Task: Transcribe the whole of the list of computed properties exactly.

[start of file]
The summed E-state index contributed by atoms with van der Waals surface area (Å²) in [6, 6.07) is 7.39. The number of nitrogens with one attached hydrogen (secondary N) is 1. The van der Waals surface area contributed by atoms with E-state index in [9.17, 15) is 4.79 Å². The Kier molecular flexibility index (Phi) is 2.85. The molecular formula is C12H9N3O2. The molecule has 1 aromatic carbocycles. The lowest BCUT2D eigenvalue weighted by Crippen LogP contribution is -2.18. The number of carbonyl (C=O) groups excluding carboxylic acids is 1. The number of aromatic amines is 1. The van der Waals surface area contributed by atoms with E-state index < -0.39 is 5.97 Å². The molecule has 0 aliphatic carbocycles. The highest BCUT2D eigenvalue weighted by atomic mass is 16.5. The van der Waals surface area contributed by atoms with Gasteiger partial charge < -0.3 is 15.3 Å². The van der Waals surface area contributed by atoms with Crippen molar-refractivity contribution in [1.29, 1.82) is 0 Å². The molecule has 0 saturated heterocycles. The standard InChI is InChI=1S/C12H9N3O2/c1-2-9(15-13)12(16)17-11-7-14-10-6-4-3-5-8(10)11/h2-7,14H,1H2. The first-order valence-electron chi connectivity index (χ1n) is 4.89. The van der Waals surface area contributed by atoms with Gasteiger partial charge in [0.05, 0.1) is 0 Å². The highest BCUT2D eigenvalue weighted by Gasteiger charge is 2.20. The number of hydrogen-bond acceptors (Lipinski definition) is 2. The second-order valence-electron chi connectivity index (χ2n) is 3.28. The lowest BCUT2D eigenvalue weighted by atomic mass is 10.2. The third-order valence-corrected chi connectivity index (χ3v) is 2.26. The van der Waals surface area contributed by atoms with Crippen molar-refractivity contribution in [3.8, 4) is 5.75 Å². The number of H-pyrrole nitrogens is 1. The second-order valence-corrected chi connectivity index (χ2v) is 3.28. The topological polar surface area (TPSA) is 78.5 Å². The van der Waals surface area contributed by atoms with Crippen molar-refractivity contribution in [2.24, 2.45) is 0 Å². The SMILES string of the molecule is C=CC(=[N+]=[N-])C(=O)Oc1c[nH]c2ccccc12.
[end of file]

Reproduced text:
The summed E-state index contributed by atoms with van der Waals surface area (Å²) in [6, 6.07) is 7.39. The number of nitrogens with one attached hydrogen (secondary N) is 1. The van der Waals surface area contributed by atoms with E-state index in [9.17, 15) is 4.79 Å². The Kier molecular flexibility index (Phi) is 2.85. The molecular formula is C12H9N3O2. The molecule has 1 aromatic carbocycles. The lowest BCUT2D eigenvalue weighted by Crippen LogP contribution is -2.18. The number of carbonyl (C=O) groups excluding carboxylic acids is 1. The number of aromatic amines is 1. The van der Waals surface area contributed by atoms with E-state index < -0.39 is 5.97 Å². The molecule has 0 aliphatic carbocycles. The highest BCUT2D eigenvalue weighted by atomic mass is 16.5. The van der Waals surface area contributed by atoms with Gasteiger partial charge < -0.3 is 15.3 Å². The van der Waals surface area contributed by atoms with Crippen molar-refractivity contribution in [1.29, 1.82) is 0 Å². The molecule has 0 saturated heterocycles. The standard InChI is InChI=1S/C12H9N3O2/c1-2-9(15-13)12(16)17-11-7-14-10-6-4-3-5-8(10)11/h2-7,14H,1H2. The first-order valence-electron chi connectivity index (χ1n) is 4.89. The van der Waals surface area contributed by atoms with Gasteiger partial charge in [0.05, 0.1) is 0 Å². The highest BCUT2D eigenvalue weighted by Gasteiger charge is 2.20. The number of hydrogen-bond acceptors (Lipinski definition) is 2. The second-order valence-electron chi connectivity index (χ2n) is 3.28. The lowest BCUT2D eigenvalue weighted by atomic mass is 10.2. The third-order valence-corrected chi connectivity index (χ3v) is 2.26. The van der Waals surface area contributed by atoms with Crippen molar-refractivity contribution in [3.8, 4) is 5.75 Å². The number of H-pyrrole nitrogens is 1. The second-order valence-corrected chi connectivity index (χ2v) is 3.28. The topological polar surface area (TPSA) is 78.5 Å². The van der Waals surface area contributed by atoms with Crippen molar-refractivity contribution in [2.24, 2.45) is 0 Å². The SMILES string of the molecule is C=CC(=[N+]=[N-])C(=O)Oc1c[nH]c2ccccc12.